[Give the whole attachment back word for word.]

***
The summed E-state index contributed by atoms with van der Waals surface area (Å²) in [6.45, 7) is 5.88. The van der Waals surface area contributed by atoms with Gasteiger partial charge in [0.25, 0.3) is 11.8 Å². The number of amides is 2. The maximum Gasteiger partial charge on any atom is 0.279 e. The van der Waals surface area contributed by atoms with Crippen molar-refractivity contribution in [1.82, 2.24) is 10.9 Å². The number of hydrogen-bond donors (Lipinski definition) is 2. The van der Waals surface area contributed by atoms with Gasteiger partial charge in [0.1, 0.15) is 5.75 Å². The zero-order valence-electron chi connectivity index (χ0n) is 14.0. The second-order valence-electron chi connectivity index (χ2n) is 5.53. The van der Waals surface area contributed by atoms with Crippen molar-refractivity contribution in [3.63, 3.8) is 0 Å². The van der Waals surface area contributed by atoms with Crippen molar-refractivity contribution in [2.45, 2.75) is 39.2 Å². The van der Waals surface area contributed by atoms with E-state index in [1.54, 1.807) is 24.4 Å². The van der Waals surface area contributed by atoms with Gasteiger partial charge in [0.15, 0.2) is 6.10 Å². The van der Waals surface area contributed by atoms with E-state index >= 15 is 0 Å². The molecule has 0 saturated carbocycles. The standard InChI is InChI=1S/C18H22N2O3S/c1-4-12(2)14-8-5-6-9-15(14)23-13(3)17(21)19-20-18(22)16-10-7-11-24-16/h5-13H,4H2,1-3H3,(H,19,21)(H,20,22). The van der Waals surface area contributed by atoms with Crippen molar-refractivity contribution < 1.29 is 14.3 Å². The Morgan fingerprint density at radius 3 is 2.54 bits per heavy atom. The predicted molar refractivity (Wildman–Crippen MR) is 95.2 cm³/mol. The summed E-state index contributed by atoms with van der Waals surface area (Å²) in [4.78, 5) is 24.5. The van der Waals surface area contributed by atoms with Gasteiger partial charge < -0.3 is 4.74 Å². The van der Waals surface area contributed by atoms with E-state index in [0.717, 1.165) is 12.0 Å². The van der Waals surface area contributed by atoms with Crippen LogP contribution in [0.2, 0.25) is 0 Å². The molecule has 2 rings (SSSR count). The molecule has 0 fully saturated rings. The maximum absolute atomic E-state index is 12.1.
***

The summed E-state index contributed by atoms with van der Waals surface area (Å²) in [6.45, 7) is 5.88. The van der Waals surface area contributed by atoms with Gasteiger partial charge in [0.25, 0.3) is 11.8 Å². The number of amides is 2. The maximum Gasteiger partial charge on any atom is 0.279 e. The van der Waals surface area contributed by atoms with Crippen molar-refractivity contribution in [1.82, 2.24) is 10.9 Å². The number of hydrogen-bond donors (Lipinski definition) is 2. The van der Waals surface area contributed by atoms with Gasteiger partial charge in [0.1, 0.15) is 5.75 Å². The zero-order valence-electron chi connectivity index (χ0n) is 14.0. The second-order valence-electron chi connectivity index (χ2n) is 5.53. The van der Waals surface area contributed by atoms with Crippen molar-refractivity contribution in [3.63, 3.8) is 0 Å². The van der Waals surface area contributed by atoms with Crippen molar-refractivity contribution in [2.45, 2.75) is 39.2 Å². The van der Waals surface area contributed by atoms with E-state index in [1.54, 1.807) is 24.4 Å². The van der Waals surface area contributed by atoms with Gasteiger partial charge in [0.15, 0.2) is 6.10 Å². The van der Waals surface area contributed by atoms with E-state index >= 15 is 0 Å². The molecule has 0 saturated carbocycles. The standard InChI is InChI=1S/C18H22N2O3S/c1-4-12(2)14-8-5-6-9-15(14)23-13(3)17(21)19-20-18(22)16-10-7-11-24-16/h5-13H,4H2,1-3H3,(H,19,21)(H,20,22). The van der Waals surface area contributed by atoms with Crippen molar-refractivity contribution < 1.29 is 14.3 Å². The Morgan fingerprint density at radius 3 is 2.54 bits per heavy atom. The predicted molar refractivity (Wildman–Crippen MR) is 95.2 cm³/mol. The summed E-state index contributed by atoms with van der Waals surface area (Å²) in [4.78, 5) is 24.5. The van der Waals surface area contributed by atoms with Gasteiger partial charge < -0.3 is 4.74 Å². The van der Waals surface area contributed by atoms with E-state index in [0.717, 1.165) is 12.0 Å². The van der Waals surface area contributed by atoms with Crippen LogP contribution in [0.2, 0.25) is 0 Å². The molecule has 2 rings (SSSR count). The molecule has 0 fully saturated rings. The maximum absolute atomic E-state index is 12.1.